Steady growth for ship supply in Turkey
Though the global COVID-19 (coronavirus) pandemic has caused a slowdown in maritime trade, outside the force majeure factor the ship supply sector in Turkey continues to grow steadily, according to George Saris, President of the Turkish Ship Suppliers Association (TURSSA).
“Turkey is ever more seen as a pivotal supply point in the Mediterranean,” he said. “Turkey has a highly developed fleet and the ship supply sector is in a position to create significant export potential that is not to be ignored.”
The country’s largely free-market economy is driven by its industry and increasing service sectors and even though its traditional agriculture sector still accounts for about 25% of employment, the automotive, petrochemical and electronics industries have gained more importance and surpassed the traditional textiles and clothing sectors within Turkey’s export mix, he said.
Turkey remains highly dependent on imported oil and gas but it is pursuing energy relationships with a broader set of international partners and taking steps to increase use of domestic energy sources including renewables, nuclear and coal, added Mr Saris. The joint Turkish-Azerbaijani Trans-Anatolian Natural Gas Pipeline is moving forward to increase transport of Caspian gas to Turkey and Europe. “Upon completion it will help diversify Turkey’s sources of imported gas,” he said.
However, the growth of Turkish GDP since 2016 has revealed the persistent underlying imbalances in the Turkish economy, in particular Turkey’s large current account deficit means it must rely on external investment inflows in order to finance growth, leaving the economy vulnerable to shifts in investor confidence.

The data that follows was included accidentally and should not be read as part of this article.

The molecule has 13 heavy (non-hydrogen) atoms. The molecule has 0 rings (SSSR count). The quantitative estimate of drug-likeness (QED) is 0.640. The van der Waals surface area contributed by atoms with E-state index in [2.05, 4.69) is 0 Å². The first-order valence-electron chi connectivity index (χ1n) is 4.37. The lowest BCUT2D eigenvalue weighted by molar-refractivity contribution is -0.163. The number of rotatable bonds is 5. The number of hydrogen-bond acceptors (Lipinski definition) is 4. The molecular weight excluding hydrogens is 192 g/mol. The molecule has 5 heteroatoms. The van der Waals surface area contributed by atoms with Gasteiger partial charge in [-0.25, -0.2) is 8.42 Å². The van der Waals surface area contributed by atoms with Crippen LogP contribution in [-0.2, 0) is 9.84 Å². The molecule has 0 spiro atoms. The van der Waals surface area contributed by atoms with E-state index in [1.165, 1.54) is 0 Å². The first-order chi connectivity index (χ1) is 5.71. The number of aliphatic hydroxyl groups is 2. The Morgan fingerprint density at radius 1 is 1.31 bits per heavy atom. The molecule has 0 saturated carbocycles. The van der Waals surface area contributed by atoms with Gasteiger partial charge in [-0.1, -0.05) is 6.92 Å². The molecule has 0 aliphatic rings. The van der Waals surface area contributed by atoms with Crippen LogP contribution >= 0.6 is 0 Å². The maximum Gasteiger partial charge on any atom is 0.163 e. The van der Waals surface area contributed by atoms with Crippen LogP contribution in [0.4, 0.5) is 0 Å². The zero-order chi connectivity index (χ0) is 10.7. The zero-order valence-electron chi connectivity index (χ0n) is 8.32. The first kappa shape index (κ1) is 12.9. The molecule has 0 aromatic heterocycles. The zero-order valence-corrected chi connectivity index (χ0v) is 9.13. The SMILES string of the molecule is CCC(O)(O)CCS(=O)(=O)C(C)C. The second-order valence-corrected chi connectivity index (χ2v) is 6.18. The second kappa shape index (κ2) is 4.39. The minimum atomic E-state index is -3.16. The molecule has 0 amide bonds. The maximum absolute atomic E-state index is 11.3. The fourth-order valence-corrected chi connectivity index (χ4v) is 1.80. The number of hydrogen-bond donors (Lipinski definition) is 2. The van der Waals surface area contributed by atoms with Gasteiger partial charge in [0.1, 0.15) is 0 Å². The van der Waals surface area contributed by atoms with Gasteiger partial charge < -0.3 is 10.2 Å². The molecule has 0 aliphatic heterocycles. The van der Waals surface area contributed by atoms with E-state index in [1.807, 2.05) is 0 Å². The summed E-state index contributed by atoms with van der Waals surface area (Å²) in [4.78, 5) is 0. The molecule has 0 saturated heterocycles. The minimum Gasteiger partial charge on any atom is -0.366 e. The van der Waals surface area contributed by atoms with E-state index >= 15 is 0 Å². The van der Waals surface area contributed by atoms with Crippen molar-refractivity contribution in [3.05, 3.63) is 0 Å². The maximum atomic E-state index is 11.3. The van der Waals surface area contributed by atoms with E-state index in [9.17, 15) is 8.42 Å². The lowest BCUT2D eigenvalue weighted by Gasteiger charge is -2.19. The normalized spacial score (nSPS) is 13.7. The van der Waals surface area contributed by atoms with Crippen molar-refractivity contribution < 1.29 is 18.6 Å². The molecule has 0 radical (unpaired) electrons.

Mr Saris also said that as with 2019 not being a good year for the global economy, the forecast for 2020 is not much different and most likely even worse considering the impact of coronavirus on the first year’s quarter at least. “At the time of writing, it is still unclear on the exact impact of the coronavirus, both globally and nationally.”
Mr Saris said ship suppliers in Turkey were facing many challenges, beside coronavirus, including an increase of late payments between owners, agencies and suppliers. “Because of this, and in an increasingly competitive market, this puts extra strain on ship suppliers in Turkey.”
Founded in 2003, TURSSA itself is still healthy as an association with 33 members at present. Mr Saris said: “Its strength has been gradually improving further by adding new members from year to year.”
Any company that wishes to become a member of TURSSA must be operating in the ship supply sector for at least two years continuously and must meet certain standards. Furthermore, documents like application forms, tax registration certificates, criminal record certificates, two reference letters from TURSSA members, photos from the applicant’s warehouses, commercial activity certificates of Turkish Chamber of Shipping, are required to apply to become a member. Following this, the TURSSA Board visits applicants’ offices/warehouses before debating whether to refuse or accept membership applications.
This article first appeared in The Ship Supplier, the magazine of ISSA.
Photo by Meriç Dağlı on Unsplash